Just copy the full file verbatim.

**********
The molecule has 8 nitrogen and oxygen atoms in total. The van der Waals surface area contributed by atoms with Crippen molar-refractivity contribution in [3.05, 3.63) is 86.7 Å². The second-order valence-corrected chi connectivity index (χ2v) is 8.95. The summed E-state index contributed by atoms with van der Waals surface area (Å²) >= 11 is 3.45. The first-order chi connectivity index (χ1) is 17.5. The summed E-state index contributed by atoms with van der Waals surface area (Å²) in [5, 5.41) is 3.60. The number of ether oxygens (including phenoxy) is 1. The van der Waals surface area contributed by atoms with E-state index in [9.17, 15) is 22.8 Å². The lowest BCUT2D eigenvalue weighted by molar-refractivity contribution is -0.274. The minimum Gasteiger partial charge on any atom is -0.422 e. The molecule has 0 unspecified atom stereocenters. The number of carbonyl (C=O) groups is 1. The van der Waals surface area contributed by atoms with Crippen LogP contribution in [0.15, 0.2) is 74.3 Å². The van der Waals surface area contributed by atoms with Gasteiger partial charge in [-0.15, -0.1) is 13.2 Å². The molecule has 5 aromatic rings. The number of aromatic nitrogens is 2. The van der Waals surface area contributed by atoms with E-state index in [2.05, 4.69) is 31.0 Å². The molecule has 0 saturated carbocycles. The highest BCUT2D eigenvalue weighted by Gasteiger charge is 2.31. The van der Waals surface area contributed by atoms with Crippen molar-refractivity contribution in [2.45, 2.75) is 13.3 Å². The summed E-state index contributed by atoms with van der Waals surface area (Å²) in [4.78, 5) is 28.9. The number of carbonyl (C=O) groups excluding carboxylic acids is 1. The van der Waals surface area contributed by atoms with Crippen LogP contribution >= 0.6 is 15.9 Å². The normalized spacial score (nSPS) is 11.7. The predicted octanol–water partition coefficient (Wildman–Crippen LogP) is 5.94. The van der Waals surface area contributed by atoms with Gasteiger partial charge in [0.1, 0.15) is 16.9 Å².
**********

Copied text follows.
The molecule has 8 nitrogen and oxygen atoms in total. The van der Waals surface area contributed by atoms with Crippen molar-refractivity contribution in [3.05, 3.63) is 86.7 Å². The second-order valence-corrected chi connectivity index (χ2v) is 8.95. The summed E-state index contributed by atoms with van der Waals surface area (Å²) >= 11 is 3.45. The first-order chi connectivity index (χ1) is 17.5. The summed E-state index contributed by atoms with van der Waals surface area (Å²) in [5, 5.41) is 3.60. The number of ether oxygens (including phenoxy) is 1. The van der Waals surface area contributed by atoms with E-state index in [9.17, 15) is 22.8 Å². The lowest BCUT2D eigenvalue weighted by molar-refractivity contribution is -0.274. The minimum Gasteiger partial charge on any atom is -0.422 e. The molecule has 0 unspecified atom stereocenters. The number of carbonyl (C=O) groups is 1. The van der Waals surface area contributed by atoms with Crippen LogP contribution in [0.15, 0.2) is 74.3 Å². The van der Waals surface area contributed by atoms with Gasteiger partial charge in [-0.15, -0.1) is 13.2 Å². The molecule has 5 aromatic rings. The number of aromatic nitrogens is 2. The van der Waals surface area contributed by atoms with E-state index in [2.05, 4.69) is 31.0 Å². The molecule has 0 saturated carbocycles. The highest BCUT2D eigenvalue weighted by Gasteiger charge is 2.31. The van der Waals surface area contributed by atoms with Crippen molar-refractivity contribution in [2.45, 2.75) is 13.3 Å². The summed E-state index contributed by atoms with van der Waals surface area (Å²) in [4.78, 5) is 28.9. The number of carbonyl (C=O) groups excluding carboxylic acids is 1. The van der Waals surface area contributed by atoms with Crippen LogP contribution >= 0.6 is 15.9 Å². The normalized spacial score (nSPS) is 11.7. The predicted octanol–water partition coefficient (Wildman–Crippen LogP) is 5.94. The van der Waals surface area contributed by atoms with Gasteiger partial charge in [0.1, 0.15) is 16.9 Å².